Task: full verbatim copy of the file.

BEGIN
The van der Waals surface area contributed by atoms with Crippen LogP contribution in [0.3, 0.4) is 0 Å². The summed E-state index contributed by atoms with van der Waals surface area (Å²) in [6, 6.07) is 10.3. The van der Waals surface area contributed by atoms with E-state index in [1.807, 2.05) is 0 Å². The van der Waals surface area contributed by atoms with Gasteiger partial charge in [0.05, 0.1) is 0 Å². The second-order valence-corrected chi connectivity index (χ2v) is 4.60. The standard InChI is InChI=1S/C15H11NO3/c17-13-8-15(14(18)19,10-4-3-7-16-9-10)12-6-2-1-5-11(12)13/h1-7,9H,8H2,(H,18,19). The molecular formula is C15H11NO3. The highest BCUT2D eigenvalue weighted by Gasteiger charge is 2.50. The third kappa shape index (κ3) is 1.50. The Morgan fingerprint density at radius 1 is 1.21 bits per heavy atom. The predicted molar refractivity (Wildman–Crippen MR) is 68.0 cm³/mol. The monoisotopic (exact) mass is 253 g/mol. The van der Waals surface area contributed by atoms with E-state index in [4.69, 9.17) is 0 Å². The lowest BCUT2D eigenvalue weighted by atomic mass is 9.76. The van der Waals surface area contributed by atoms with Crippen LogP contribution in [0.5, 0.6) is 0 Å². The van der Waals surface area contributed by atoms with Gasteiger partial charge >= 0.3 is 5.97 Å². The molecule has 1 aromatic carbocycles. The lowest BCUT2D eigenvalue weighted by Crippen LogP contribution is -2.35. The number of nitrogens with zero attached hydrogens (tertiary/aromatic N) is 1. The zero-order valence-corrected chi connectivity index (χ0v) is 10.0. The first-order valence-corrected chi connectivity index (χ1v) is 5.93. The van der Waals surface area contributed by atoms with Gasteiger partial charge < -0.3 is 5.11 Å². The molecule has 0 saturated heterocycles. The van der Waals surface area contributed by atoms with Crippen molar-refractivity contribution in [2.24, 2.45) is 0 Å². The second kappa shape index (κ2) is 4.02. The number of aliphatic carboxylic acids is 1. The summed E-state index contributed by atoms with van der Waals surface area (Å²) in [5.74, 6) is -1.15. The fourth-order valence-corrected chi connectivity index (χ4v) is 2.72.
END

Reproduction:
The van der Waals surface area contributed by atoms with Crippen LogP contribution in [0.3, 0.4) is 0 Å². The summed E-state index contributed by atoms with van der Waals surface area (Å²) in [6, 6.07) is 10.3. The van der Waals surface area contributed by atoms with E-state index in [1.807, 2.05) is 0 Å². The van der Waals surface area contributed by atoms with Gasteiger partial charge in [0.05, 0.1) is 0 Å². The second-order valence-corrected chi connectivity index (χ2v) is 4.60. The standard InChI is InChI=1S/C15H11NO3/c17-13-8-15(14(18)19,10-4-3-7-16-9-10)12-6-2-1-5-11(12)13/h1-7,9H,8H2,(H,18,19). The molecular formula is C15H11NO3. The highest BCUT2D eigenvalue weighted by Gasteiger charge is 2.50. The third kappa shape index (κ3) is 1.50. The Morgan fingerprint density at radius 1 is 1.21 bits per heavy atom. The predicted molar refractivity (Wildman–Crippen MR) is 68.0 cm³/mol. The monoisotopic (exact) mass is 253 g/mol. The van der Waals surface area contributed by atoms with E-state index in [4.69, 9.17) is 0 Å². The lowest BCUT2D eigenvalue weighted by atomic mass is 9.76. The van der Waals surface area contributed by atoms with Crippen LogP contribution in [0.5, 0.6) is 0 Å². The van der Waals surface area contributed by atoms with Gasteiger partial charge >= 0.3 is 5.97 Å². The molecule has 1 aromatic carbocycles. The lowest BCUT2D eigenvalue weighted by Crippen LogP contribution is -2.35. The number of nitrogens with zero attached hydrogens (tertiary/aromatic N) is 1. The zero-order valence-corrected chi connectivity index (χ0v) is 10.0. The first-order valence-corrected chi connectivity index (χ1v) is 5.93. The van der Waals surface area contributed by atoms with Gasteiger partial charge < -0.3 is 5.11 Å². The molecule has 0 saturated heterocycles. The van der Waals surface area contributed by atoms with Crippen molar-refractivity contribution in [2.24, 2.45) is 0 Å². The second kappa shape index (κ2) is 4.02. The number of aliphatic carboxylic acids is 1. The summed E-state index contributed by atoms with van der Waals surface area (Å²) in [5.74, 6) is -1.15. The fourth-order valence-corrected chi connectivity index (χ4v) is 2.72.